Understanding the Tone of a Poem
The tone of a poem is the attitude you feel in it — the writer’s attitude toward the subject or audience. The tone in a poem of praise is approval. In a satire, you feel irony. In an antiwar poem, you may feel protest or moral indignation. Tone can be playful, humorous, regretful, anything — and it can change as the poem goes along.
When you speak, your tone of voice suggests your attitude. In fact, it suggests two attitudes: one concerning the people you’re addressing (your audience) and one concerning the thing you’re talking about (your subject). That’s what the term tone means when it’s applied to poetry as well. Tone can also mean the general emotional weather of the poem.
Sometimes tone is fairly obvious. You can, for example, find poems that are absolutely furious. The Scots poet Hugh MacDiarmid didn’t care for mercenary soldiers (men who fight not because they believe in a cause, but because someone is paying them to fight). Here is MacDiarmid’s very angry “Another Epitaph on an Army of Mercenaries”:
It is a God-damned lie to say that these
Saved, or knew, anything worth any man‘s pride.
They were professional murderers and they took
Their blood money and impious risks and died.
In spite of all their kind some elements of worth
With difficulty persist here and there on earth.
Poetry is already so packed with emotion that seeing a poet swearing right at the start may be a shock, but MacDiarmid does exactly that. He makes the disturbing move of insulting the dead soldiers, calling them “professional murderers.” Usually, people try not to speak ill of the dead, but evidently MacDiarmid thinks so little of the mercenaries that he feels justified in insulting them. In the last two lines, he implies that, with such evil men in existence, human goodness persists only “with difficulty.” These clues lead you to MacDiarmid’s tone and his attitude toward his subject: contempt.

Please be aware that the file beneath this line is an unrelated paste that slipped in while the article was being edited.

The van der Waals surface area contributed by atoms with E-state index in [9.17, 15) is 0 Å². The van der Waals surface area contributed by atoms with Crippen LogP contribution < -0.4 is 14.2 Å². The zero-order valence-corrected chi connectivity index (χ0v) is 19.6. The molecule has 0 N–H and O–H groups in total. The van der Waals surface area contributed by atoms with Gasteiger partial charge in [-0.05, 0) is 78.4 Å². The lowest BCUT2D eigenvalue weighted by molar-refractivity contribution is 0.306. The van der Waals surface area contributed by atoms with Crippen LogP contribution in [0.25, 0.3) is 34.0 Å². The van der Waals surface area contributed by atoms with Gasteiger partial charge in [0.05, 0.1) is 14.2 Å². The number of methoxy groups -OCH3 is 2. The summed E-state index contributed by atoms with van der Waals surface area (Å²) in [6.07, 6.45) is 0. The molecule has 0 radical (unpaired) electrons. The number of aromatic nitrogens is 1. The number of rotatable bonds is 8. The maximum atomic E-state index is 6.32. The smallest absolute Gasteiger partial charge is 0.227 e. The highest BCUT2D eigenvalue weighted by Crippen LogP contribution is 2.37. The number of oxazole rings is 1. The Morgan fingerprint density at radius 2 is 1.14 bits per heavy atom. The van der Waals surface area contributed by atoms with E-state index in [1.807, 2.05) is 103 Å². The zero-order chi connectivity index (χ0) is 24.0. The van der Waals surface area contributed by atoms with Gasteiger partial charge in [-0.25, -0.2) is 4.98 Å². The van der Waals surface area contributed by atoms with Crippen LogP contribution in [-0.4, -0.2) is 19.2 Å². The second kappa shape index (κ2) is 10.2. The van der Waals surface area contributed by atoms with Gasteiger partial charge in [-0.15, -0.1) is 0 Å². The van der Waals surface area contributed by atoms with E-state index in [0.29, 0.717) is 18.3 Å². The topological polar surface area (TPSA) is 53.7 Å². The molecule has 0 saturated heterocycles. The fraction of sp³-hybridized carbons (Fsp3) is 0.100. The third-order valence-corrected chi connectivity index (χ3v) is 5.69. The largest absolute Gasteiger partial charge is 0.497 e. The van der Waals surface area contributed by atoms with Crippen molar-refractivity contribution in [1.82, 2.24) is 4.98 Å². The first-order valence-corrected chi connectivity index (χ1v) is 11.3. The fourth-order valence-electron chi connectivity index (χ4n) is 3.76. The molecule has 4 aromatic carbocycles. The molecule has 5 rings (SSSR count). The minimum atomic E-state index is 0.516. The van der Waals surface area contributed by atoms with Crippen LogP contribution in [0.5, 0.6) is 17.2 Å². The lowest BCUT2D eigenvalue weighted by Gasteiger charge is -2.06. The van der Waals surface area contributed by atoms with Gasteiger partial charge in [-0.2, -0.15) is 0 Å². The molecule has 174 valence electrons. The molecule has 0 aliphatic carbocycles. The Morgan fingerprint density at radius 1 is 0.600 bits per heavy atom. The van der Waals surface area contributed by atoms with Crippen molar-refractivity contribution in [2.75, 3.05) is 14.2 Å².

Sometimes you can pick up tone from clues in what a person says or writes, as in this untitled poem from the classic Chinese poet Liu Tsung-yüan:
From one thousand mountains the birds‘ flights are gone;
From ten thousand byways the human track has vanished.
In a single boat, an aged man, straw cloak and hat,
Fishes alone; snow falls, cold in the river.
This poem conveys a tone of melancholy: The birds have abandoned the mountains, and the footprints of human beings (which are signs of human presence) have “vanished” from thousands of roads. The old fisherman you see at the end is all alone, and the word “single,” used for his boat, conveys loneliness. The last image is wintry indeed, with snow falling all around him. Taken together, all these elements create an atmosphere of melancholy.
Sharpen your awareness of tone. You’ll see it in direct statement, to be sure (as when MacDiarmid cries, “They were professional murderers”), but tone can also reside in:
Images and how they are presented
The implications of a statement or story
The very music and rhythms of a poem